'Good and Proper Men'
Lord Palmerston and the Bench of Bishops
Prior to Palmerston becoming Prime Minister in 1855, there were few bishops and they were rarely seen in their dioceses – most were occupied in London attending to business or Parliament. This changed significantly during Palmerston's ten years in office, during which he appointed 19 bishops who had both academic distinction and parochial experience. Nigel Scotland examines their wide-ranging reforms and innovations, including building churches and schools, promoting education and missions and raising standards among the clergy.
Sex, Money & Personal Character in Eighteenth-Century British Politics
How and why did the Anglo-American world become so obsessed with the private lives and public character of its political leaders? Marilyn Morris finds answers in 18th-century Britain, when a long tradition of court intrigue and gossip spread into a broader and more public political arena with the growth of political parties, extra-parliamentary political activities and a partisan print culture. Her study highlights the contradictions, self-deceptions and inconsistencies inherent in personalized politics.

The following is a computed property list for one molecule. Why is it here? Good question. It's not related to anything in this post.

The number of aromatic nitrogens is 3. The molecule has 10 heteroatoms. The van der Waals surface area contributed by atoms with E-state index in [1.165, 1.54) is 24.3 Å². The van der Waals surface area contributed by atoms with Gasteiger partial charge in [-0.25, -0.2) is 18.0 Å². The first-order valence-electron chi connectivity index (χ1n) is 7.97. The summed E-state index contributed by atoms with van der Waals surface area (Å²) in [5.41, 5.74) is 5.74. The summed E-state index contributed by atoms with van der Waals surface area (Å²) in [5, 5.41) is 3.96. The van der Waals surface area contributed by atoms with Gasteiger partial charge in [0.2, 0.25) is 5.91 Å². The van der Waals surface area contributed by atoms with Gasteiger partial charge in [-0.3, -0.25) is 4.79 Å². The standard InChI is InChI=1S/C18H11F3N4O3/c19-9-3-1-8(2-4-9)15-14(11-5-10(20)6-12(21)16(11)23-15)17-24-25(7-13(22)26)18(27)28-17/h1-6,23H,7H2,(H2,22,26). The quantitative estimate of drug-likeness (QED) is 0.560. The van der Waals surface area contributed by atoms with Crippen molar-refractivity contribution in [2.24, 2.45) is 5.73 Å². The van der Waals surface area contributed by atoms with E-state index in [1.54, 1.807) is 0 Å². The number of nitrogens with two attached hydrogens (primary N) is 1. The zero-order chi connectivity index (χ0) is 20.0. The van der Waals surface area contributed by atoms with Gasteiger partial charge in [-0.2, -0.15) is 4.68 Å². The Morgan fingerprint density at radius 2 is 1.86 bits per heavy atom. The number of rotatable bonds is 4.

Dublin Castle and the First Home Rule Crisis: The Political
Journal of Sir George Fottrell, 1884-1887
Presenting information supplied by administrators to politicians including George Fottrell, earls Spencer and Carnarvon, Sir Robert Hamilton and Gladstone, this collection of documents gives a 'worm's-eye-view' of Irish affairs. Camden Fifth Series. Vol.33
British India & British Scotland, 1780–1830
Career Building, Empire Building, & a Scottish School of Thought on Indian Governance
Martha McLaren explores the interwoven careers of three Scotsmen, Thomas Munro, John Malcolm and Mountstuart Elphinstone, who grew up during the Enlightenment and worked in India between 1780 and 1830, crucial years for British imperialism.